You probably know him best for "Amelie" and "A Very Long Engagement," but Jean-Pierre Jeunet did an entirely different kind of comedy in "Delicatessen," a wicked black comedy that deals with... um, cannibalism. It's a twisted, dark story populated by the oddest characters that the writer could possibly have imagined -- and man, is it funny.

It's the postapocalyptic future, where food is so scarce that grain is used as money, and meat is completely gone. The setting is an apartment building run by a local butcher (Jean-Claude Dreyfus), who feeds his tenants in an unusual way: he hires assistants, then turns them into tomorrow's din-din. His newest assistant is the gentle vegetarian ex-clown Louison (Dominic Pinon).

But the butcher's plans get thrown for a loop when his cello-playing daughter Julie (Marie-Laure Dougnac) falls for Stanley and (unsurprisingly) wants to save her love from a fate worse than entrees. So she contacts the vegetarian resistance, the Troglodytes, and tricks them into invading her father's house, on the night when he plans to slaughter Louison.

Okay, let's get this straight: cannibalism is not funny. But comedies about cannibalism CAN be very funny, if done well. And "Delicatessen" manages to be a funny comedy in the tradition of Terry Gilliam, with the warped direction, surreal direction and strange settings. What was later precious in "Amelie" is weirdly ominous here... not that that's a bad thing.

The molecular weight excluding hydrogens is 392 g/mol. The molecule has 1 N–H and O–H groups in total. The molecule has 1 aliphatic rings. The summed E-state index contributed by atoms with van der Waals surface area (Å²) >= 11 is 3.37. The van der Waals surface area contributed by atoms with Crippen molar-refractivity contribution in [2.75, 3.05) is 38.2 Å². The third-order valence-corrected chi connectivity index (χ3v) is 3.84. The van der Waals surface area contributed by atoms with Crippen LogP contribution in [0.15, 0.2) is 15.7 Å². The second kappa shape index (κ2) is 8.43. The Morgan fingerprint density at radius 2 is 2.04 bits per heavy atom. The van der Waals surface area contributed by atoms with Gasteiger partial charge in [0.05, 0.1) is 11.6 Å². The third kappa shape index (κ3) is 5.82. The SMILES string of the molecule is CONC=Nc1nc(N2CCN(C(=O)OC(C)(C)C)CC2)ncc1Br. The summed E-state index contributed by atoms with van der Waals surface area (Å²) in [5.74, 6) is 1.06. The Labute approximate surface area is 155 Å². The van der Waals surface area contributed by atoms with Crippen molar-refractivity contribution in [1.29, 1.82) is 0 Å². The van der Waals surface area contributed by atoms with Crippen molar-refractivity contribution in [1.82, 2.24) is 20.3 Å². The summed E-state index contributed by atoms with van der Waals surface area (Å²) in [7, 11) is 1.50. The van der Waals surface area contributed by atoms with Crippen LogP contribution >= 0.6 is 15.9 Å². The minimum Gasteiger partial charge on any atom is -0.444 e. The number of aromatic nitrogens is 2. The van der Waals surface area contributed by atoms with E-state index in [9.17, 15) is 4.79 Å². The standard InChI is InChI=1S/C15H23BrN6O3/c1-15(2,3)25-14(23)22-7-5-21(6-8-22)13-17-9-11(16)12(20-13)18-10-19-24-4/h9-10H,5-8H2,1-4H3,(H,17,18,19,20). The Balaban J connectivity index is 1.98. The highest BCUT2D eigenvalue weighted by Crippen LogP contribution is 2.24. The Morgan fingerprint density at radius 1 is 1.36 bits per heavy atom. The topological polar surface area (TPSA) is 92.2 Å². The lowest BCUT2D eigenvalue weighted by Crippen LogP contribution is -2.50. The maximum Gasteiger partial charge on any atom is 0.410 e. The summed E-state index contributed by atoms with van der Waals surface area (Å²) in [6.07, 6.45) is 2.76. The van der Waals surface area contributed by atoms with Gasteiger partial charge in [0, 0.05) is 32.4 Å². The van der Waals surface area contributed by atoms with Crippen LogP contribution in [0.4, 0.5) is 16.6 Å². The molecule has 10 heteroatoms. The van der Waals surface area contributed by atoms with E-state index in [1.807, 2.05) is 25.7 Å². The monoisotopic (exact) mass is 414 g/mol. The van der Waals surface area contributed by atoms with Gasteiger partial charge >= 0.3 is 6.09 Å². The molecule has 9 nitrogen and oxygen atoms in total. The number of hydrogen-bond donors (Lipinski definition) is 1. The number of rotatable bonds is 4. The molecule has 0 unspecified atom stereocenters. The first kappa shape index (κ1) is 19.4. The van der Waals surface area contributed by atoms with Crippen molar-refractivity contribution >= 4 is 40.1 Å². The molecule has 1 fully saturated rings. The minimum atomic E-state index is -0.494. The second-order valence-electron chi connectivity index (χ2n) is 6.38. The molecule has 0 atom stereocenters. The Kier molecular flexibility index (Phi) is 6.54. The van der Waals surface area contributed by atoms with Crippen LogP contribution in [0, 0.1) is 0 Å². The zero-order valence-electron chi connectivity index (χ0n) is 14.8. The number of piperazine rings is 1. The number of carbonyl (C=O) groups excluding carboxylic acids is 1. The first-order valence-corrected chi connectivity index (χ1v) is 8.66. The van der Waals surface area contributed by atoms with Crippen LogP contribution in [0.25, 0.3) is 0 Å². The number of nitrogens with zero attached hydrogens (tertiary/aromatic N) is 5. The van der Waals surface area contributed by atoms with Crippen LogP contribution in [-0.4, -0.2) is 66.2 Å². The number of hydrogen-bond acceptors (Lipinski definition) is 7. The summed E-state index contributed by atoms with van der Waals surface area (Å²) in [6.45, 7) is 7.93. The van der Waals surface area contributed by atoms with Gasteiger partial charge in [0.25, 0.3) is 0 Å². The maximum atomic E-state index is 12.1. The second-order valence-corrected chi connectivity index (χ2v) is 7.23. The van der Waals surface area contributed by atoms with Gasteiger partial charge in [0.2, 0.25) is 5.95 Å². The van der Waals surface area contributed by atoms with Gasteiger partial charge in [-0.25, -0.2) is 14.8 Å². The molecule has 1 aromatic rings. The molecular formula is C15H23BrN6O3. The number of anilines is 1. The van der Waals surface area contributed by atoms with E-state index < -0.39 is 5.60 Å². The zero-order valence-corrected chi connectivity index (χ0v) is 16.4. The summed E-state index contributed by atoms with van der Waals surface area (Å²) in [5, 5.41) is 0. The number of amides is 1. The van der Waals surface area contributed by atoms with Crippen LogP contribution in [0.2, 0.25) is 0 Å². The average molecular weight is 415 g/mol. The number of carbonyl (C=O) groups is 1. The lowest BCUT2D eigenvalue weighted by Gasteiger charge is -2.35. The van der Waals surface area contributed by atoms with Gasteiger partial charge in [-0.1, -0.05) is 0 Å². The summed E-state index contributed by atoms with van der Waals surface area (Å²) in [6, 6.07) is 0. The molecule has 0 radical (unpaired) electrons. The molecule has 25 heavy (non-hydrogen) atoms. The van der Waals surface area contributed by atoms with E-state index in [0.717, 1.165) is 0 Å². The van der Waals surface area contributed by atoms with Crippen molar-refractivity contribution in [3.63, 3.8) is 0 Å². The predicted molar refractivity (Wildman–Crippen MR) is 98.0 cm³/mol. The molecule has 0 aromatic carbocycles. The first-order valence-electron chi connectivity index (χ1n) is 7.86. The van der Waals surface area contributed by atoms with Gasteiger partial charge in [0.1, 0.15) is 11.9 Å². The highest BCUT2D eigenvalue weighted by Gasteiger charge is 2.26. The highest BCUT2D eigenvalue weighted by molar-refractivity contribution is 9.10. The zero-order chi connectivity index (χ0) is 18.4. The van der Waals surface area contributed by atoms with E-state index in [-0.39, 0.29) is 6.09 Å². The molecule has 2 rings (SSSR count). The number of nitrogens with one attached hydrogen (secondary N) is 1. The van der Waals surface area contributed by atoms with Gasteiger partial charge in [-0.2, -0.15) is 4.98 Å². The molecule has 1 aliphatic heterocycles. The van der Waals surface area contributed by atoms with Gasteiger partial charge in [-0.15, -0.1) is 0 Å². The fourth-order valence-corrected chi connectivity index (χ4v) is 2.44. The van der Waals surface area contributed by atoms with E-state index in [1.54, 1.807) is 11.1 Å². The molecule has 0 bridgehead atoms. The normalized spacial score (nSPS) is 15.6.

It's also a challenge to create such a dark, bleak setting and somehow inject offbeat comedy into it. For example, one sex scene is juxtaposed against various activities (carpet beating, cello playing) -- all in the same rhythm. It's a moment of pure comic skill.
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Format: VHS Tape
That was my impression after watching through this very strange movie.
I had started watching it expecting a "weird French film", and that was indeed what I got at first. I couldn't believe the atmosphere that the directors had created in this film, though I imagine it might have been somewhat familiar to some Francophones living in the destruction after WW2. The introductory sequence to this film is MASTERFULLY shot, and it raised my expectations quite a bit.
Unfortunately, the same level of energy didn't seem to last when the movie really started. The atmosphere was fantastic, yes, and the inventions that were made in this movie (a MUSICAL SAW?) were totally unique. However, no amount of weird atmosphere can amend a movie if the story and characters aren't up to the job. In fact, it's a lot harder to create good characters & plot for a movie like this, because the movie has to make sense within its own unique world and yet make us the viewers feel like something REAL is at stake.